By Steven J. Malm and Nancy E. Miller

The Governor of California recently signed into law a bill reducing the maximum penalty for misdemeanors from 365 days to 364 days.  The law takes effect on January 1, 2015.  The change comes as welcome news to immigrant advocates and many noncitizens with low-level criminal convictions that will benefit and avoid removal under the new law. 

Throughout the United States, Federal and state law define misdemeanors as crimes for which persons may receive a punishment of no more than one year’s incarceration.  However, in some states the maximum penalty is 365 days, in others it is 364 days.  That extra day carries great importance in United States immigration law and can make the difference between being removed from and remaining in the United States. 

There are many grounds under which a noncitizen may be deemed either inadmissible or deportable.  What is the difference between the two?  That is for another article.  Suffice it to say that being inadmissible or deportable can prevent one from living in the United States.  One ground results from convictions for crimes involving moral turpitude (CIMTs).  CIMTs are crimes that are not just illegal but also morally wrong.  Theft, aggravated assault and fraud offenses are a few examples.  Under the change in law, a conviction for one misdemeanor CIMT will not result in inadmissibility for noncitizens on the CIMT ground (although it could on other grounds).  Noncitizens become deportable for a conviction of one CIMT committed within five years of admission if the crime has a potential sentence of one year or more.  Because many California misdemeanors carry a maximum punishment of 365 days, this section has made many noncitizens deportable for low-level crimes.  The change in law remedies this outcome. 

Some crimes (including those involving theft or violence) that are misdemeanors under California law can be an aggravated felony under immigration law if the sentence imposed is a year or more. So, a theft conviction with a sentence of 364 days is not an aggravated felony but the same theft conviction with a sentence of 365 days is.  This is true even if the sentence is suspended and the non-citizen does not spend one day in jail.  Aggravated felonies can make deportation virtually automatic.  The new law can help prevent non-citizens from suffering an aggravated felony conviction for a less-serious offense.    

Due to the change, many noncitizens will no longer be disqualified from relief from removal.  Establishing that a noncitizen is removable from the United States is only the first step in the process of removing a noncitizen.  The next is relief.  Noncitizens who otherwise meet eligibility requirements may file applications for cancellation of removal.  By law, however, non-permanent residents with one CIMT conviction for which a one-year sentence may be imposed do not qualify.  Due to the 365-day maximum penalty for misdemeanors in California, here again many noncitizens with low-level crimes could not fight their removal through cancellation.  Thanks to this important change, now they will be able to do so.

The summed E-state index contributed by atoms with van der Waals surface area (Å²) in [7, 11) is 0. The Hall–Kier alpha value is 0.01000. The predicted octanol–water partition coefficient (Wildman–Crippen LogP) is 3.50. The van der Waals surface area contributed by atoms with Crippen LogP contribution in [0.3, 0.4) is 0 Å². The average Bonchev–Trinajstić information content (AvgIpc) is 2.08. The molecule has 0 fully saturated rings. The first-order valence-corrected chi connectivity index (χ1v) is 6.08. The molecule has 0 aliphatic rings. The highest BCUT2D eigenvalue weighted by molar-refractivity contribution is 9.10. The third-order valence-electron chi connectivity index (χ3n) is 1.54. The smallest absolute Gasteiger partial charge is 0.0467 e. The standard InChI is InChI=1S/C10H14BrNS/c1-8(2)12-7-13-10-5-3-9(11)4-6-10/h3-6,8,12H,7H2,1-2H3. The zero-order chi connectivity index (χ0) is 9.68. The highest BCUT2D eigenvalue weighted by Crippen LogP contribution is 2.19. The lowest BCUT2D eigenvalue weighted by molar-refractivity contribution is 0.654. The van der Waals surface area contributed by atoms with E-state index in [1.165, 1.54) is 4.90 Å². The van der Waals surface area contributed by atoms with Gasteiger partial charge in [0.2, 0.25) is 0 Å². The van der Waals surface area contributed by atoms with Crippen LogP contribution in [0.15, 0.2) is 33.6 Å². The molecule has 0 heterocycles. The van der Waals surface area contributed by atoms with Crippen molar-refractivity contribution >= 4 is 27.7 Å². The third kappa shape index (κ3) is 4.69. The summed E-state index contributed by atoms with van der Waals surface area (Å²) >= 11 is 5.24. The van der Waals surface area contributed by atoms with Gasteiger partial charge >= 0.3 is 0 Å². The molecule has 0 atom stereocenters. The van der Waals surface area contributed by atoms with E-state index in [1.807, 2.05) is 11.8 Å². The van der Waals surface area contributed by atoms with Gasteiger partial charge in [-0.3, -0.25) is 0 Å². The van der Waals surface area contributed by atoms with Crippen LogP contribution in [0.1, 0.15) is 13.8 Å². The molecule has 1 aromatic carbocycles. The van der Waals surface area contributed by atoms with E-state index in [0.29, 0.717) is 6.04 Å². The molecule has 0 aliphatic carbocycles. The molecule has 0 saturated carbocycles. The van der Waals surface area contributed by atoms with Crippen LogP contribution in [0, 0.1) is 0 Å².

Certain misdemeanors are always considered aggravated felonies regardless of sentence.  Such crimes include sexual abuse of a minor, slavery, and trafficking in persons.   Other convictions involving drugs carry their own grounds of inadmissibility and deportability. Sentences in these cases are irrelevant.    Additionally, a crime that is categorized as a CIMT can also render one inadmissible, deportable or ineligible for relief under other sections of the law.  So, for example, a noncitizens could still be deportable or ineligible for relief for specific convictions relating to domestic violence, including stalking, child abuse, and child neglect, firearms, multiple convictions, drug trafficking, money laundering, and others, even if they have avoided the negative ramifications of a CIMT conviction for that crime. 

The change in law is enormously beneficial in a few contexts, but is not a panacea.  For noncitizens, criminal cases should always be viewed through immigration lenses.  Carefully-crafted plea agreements should always take immigration consequences into account.  The most skilled criminal defense lawyers know that immigration is not their forte.  They often recommend that the noncitizen hire a knowledgeable immigration attorney to work with them to get the best results in both arenas.  It is good advice and should be followed. 

A final consideration is that, while the law will take effect on January 1, 2015, we don’t know whether the effect will be retroactive.  It might only apply to post January 1, 2015 convictions. 

Before and after that date, all noncitizens facing criminal charges should not agree to any resolution of the pending charges until they have consulted with an immigration attorney who is both knowledgeable and experienced in immigration criminal defense.

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